The internet is full of things, and many of those things are wonderful gems of linguistic interest. Here are some of the language-related links that have recently caught my eye:
As if on cue, Kyle Kallgren just this week posted a video on William Shakespeare’s Star Wars as what we can hope is the first of this year’s Summer of Shakespeare series. It’s a nice corrective and counterpoint to the grousing I did in my previous post, and Kallgren highlights a whole lot of what Doescher does right in capturing the Shakespearean style in his book series. (And I note that in a couple of the examples he cites, there are, contrary to my impressions, a couple of yous sprinkled in Doescher’s verse. Though I’m still convinced he’s not doing those protocols justice, I’m also happy to not be entirely right about his work.) Kallgren is very smart and funny, and always worth watching on the subject of Shakespeareana in particular; I linked to his magisterial takedown of the painfully stupid Anonymous in my last post, but all his commentary on Shakespeare on film will reward your attention.
In my post on William Shakespeare’s Star Wars, I talked about how a single word can affect your experience of a text. For a positive take on that, check out Laura Bailey’s short but insightful post on China Miéville’s The City and the City, where the word in question is could. Considering that one of the central themes of that book is the tension between what is possible and what is permitted, Miéville’s quibble on that word is a great hook to draw the language-savvy reader into the deleriously strange world of the story. Bailey also notes that it’s not only example of Miéville’s linguistic cleverness; also worth paying attention to is the nomenclature in his invented Eastern European city-states, where “the names are all made up but completely believable.”
Speaking of invented words, Morrus, the indefatigable headmaster of the gaming site ENWorld, recently drew attention on the Tweetie to his article on the semi-official list of D&D pronunciations, which covers both entirely made-up words and real-world terms that are used in the game. A few points of interest: The designers’ guidelines that provide accurate pronunciations of words like arquebus and chitin but miss the mark on the Irish geas; the inevitable inconsistencies that come with 40 years of game history under multiple design teams, such as how to pronounce the g in Vangerdahast or whether ixitxachitl has a stress on the second or third syllable; and how many the names in the Forgotten Realms have distinctive and consistent “feel” despite not having real-world analogues – Azoun, Lathander, Miraun, Suzail, and Urmlaspyr have a quality to them that feels like they stem from a common culture, and if you’re immersed in the lore you can develop a sense of which names feel “Realmsian” and distinct from, say, the proper names in the World of Greyhawk setting. (Language in Dungeons & Dragons and other roleplaying games is a pretty rich subject all around, and you can expect I’ll be returning to it more than once in future posts.)
I love words, but they’re not the only language of storytelling. Over on Tor.com, Mike Underwood has an essay analyzing the visual elements that make Mad Max: Fury Road a masterpiece among action movies. Some critics have mistaken Fury Road‘s explosions and sparse dialogue for shallowness; Mike lays out why that’s an error, and how its choices in kinetic visual narrative are specific, nuanced, and driven by grounded and well-thought-out concerns in the world and the plot. The semiotics of action cinema is a fascinating subject in general, and this is a great place to begin exploring that through a film that raises the bar on what it’s possible to do with its chosen genre and mode. (And if you like the way Mike thinks about narrative, you still have a few days left to get in on the Kickstarter for Season One of his smart, story-savvy novella series Genrenauts.)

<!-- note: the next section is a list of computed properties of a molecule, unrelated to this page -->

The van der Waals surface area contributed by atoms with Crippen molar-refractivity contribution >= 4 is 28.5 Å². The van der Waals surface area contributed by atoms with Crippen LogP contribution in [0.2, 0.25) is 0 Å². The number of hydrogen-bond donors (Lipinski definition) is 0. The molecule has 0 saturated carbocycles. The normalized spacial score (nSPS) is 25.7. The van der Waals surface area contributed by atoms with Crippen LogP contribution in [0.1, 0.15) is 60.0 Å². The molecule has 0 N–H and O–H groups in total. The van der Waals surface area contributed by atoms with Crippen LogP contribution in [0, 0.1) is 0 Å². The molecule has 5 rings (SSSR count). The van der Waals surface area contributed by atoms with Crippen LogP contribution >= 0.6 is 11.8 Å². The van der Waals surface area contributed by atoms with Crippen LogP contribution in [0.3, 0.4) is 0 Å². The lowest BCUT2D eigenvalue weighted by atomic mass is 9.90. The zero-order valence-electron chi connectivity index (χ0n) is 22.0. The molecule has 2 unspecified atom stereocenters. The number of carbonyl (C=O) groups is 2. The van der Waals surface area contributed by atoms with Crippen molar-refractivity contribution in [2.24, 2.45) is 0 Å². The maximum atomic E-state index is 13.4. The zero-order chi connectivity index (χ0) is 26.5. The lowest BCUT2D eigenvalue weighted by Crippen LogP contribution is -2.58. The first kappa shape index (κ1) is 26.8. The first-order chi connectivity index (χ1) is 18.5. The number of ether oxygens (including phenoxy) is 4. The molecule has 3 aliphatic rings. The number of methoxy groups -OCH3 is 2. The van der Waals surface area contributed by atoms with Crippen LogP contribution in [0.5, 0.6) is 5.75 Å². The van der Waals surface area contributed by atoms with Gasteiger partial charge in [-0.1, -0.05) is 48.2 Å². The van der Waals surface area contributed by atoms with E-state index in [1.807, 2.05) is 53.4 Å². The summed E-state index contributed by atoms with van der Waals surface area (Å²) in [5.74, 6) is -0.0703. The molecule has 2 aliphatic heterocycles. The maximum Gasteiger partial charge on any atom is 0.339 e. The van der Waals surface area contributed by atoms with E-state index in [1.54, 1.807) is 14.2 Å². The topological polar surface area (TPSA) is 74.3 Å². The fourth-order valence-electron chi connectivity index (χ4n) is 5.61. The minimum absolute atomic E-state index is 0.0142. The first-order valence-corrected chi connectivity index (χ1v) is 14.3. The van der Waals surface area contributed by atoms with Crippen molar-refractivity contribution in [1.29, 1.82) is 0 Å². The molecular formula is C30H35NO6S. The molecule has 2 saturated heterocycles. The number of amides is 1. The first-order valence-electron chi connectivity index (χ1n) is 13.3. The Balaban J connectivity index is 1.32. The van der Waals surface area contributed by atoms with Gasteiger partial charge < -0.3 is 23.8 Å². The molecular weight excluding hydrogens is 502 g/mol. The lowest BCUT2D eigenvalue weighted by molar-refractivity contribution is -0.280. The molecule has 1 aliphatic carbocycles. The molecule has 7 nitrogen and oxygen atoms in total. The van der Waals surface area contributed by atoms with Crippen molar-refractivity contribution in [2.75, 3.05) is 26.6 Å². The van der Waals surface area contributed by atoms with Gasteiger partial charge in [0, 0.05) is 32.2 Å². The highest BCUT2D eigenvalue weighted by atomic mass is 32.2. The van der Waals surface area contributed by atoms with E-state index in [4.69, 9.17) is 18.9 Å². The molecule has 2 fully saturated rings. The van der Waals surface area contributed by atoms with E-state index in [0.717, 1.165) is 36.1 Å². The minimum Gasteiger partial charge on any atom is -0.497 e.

Finally, back on the subject of words and usage, just today there’s a You Don’t Say entry in the Baltimore Sun wherein John McIntyre takes on the question of whether editors ought to be leaders or followers when it comes to changes in language. His answer, which may not be terribly reassuring to those who long for certainty, is, “It depends.” That’s the thing about the sister crafts of writing and editing: They require judgment calls, and lots of them. If they didn’t, we really could (and maybe should!) get machines to do them. That’s why all those deeper questions the editor needs to ask are so vital, and why those are the core of the job and not the search-and-replace correcting (or, just as often, “correcting”) of errors. Sometimes, those choices give us the opportunity to be pioneers, as with McIntyre’s quietly letting singular they slip into final copy depite the various stylebooks’ waffling on its suitability. Sometimes they require more conservatism and restraint, waiting to see if neologisms gain a foothold before letting them pass willy-nilly into print – and of course, different contexts, registers, and bodies of work are going to require different standards, so that the bleeding-edge usage that’s verboten in one style may be entirely appropriate in another. It falls on both writers and the editors who look after them to stand on the hazy border between prescriptivism and descriptivism, balancing their complementary yin and yang in the right proportions for the specific work on the table. “Is $USAGE correct English?” is almost always the wrong question; much better to ask, “Is $USAGE the right way to say this in this piece, for this audience?” – both because that’s a much more interesting line of inquiry, and because it keeps us from mistaking our opinions for facts.